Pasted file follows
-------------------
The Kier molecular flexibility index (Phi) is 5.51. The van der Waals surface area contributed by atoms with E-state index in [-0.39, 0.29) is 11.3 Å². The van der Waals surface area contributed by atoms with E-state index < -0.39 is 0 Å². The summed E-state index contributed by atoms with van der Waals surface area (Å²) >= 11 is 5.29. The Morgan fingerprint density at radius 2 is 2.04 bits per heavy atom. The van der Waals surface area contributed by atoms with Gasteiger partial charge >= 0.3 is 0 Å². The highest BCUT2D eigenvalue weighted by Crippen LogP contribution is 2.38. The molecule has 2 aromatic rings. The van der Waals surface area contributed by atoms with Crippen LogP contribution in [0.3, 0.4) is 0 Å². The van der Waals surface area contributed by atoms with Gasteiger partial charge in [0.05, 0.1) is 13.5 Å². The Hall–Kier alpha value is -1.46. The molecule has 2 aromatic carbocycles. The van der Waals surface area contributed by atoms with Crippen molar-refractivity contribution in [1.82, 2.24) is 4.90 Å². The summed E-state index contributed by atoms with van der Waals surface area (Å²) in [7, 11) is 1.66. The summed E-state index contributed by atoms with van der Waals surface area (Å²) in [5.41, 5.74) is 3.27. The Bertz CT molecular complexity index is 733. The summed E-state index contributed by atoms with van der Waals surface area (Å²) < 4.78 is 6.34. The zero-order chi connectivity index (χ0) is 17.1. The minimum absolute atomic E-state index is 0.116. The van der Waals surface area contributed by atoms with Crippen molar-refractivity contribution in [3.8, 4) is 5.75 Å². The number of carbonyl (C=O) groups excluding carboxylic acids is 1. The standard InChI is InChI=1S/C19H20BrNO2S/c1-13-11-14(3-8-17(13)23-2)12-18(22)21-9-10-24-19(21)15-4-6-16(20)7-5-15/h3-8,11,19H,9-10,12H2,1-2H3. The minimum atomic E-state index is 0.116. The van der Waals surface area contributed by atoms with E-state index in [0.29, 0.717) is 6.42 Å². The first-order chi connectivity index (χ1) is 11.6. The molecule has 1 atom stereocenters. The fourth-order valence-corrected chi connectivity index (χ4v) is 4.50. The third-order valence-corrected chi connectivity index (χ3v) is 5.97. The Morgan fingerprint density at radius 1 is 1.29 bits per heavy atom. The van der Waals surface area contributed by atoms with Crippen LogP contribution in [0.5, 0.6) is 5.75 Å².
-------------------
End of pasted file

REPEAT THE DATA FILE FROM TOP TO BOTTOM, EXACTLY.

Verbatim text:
The Kier molecular flexibility index (Phi) is 5.51. The van der Waals surface area contributed by atoms with E-state index in [-0.39, 0.29) is 11.3 Å². The van der Waals surface area contributed by atoms with E-state index < -0.39 is 0 Å². The summed E-state index contributed by atoms with van der Waals surface area (Å²) >= 11 is 5.29. The Morgan fingerprint density at radius 2 is 2.04 bits per heavy atom. The van der Waals surface area contributed by atoms with Gasteiger partial charge >= 0.3 is 0 Å². The highest BCUT2D eigenvalue weighted by Crippen LogP contribution is 2.38. The molecule has 2 aromatic rings. The van der Waals surface area contributed by atoms with Crippen LogP contribution in [0.3, 0.4) is 0 Å². The van der Waals surface area contributed by atoms with Gasteiger partial charge in [0.05, 0.1) is 13.5 Å². The Hall–Kier alpha value is -1.46. The molecule has 2 aromatic carbocycles. The van der Waals surface area contributed by atoms with Crippen molar-refractivity contribution in [1.82, 2.24) is 4.90 Å². The summed E-state index contributed by atoms with van der Waals surface area (Å²) in [7, 11) is 1.66. The summed E-state index contributed by atoms with van der Waals surface area (Å²) in [5.41, 5.74) is 3.27. The Bertz CT molecular complexity index is 733. The summed E-state index contributed by atoms with van der Waals surface area (Å²) < 4.78 is 6.34. The zero-order chi connectivity index (χ0) is 17.1. The minimum absolute atomic E-state index is 0.116. The van der Waals surface area contributed by atoms with Crippen molar-refractivity contribution in [3.8, 4) is 5.75 Å². The number of carbonyl (C=O) groups excluding carboxylic acids is 1. The standard InChI is InChI=1S/C19H20BrNO2S/c1-13-11-14(3-8-17(13)23-2)12-18(22)21-9-10-24-19(21)15-4-6-16(20)7-5-15/h3-8,11,19H,9-10,12H2,1-2H3. The minimum atomic E-state index is 0.116. The van der Waals surface area contributed by atoms with E-state index in [0.29, 0.717) is 6.42 Å². The first-order chi connectivity index (χ1) is 11.6. The molecule has 1 atom stereocenters. The fourth-order valence-corrected chi connectivity index (χ4v) is 4.50. The third-order valence-corrected chi connectivity index (χ3v) is 5.97. The Morgan fingerprint density at radius 1 is 1.29 bits per heavy atom. The van der Waals surface area contributed by atoms with Crippen LogP contribution in [0.5, 0.6) is 5.75 Å².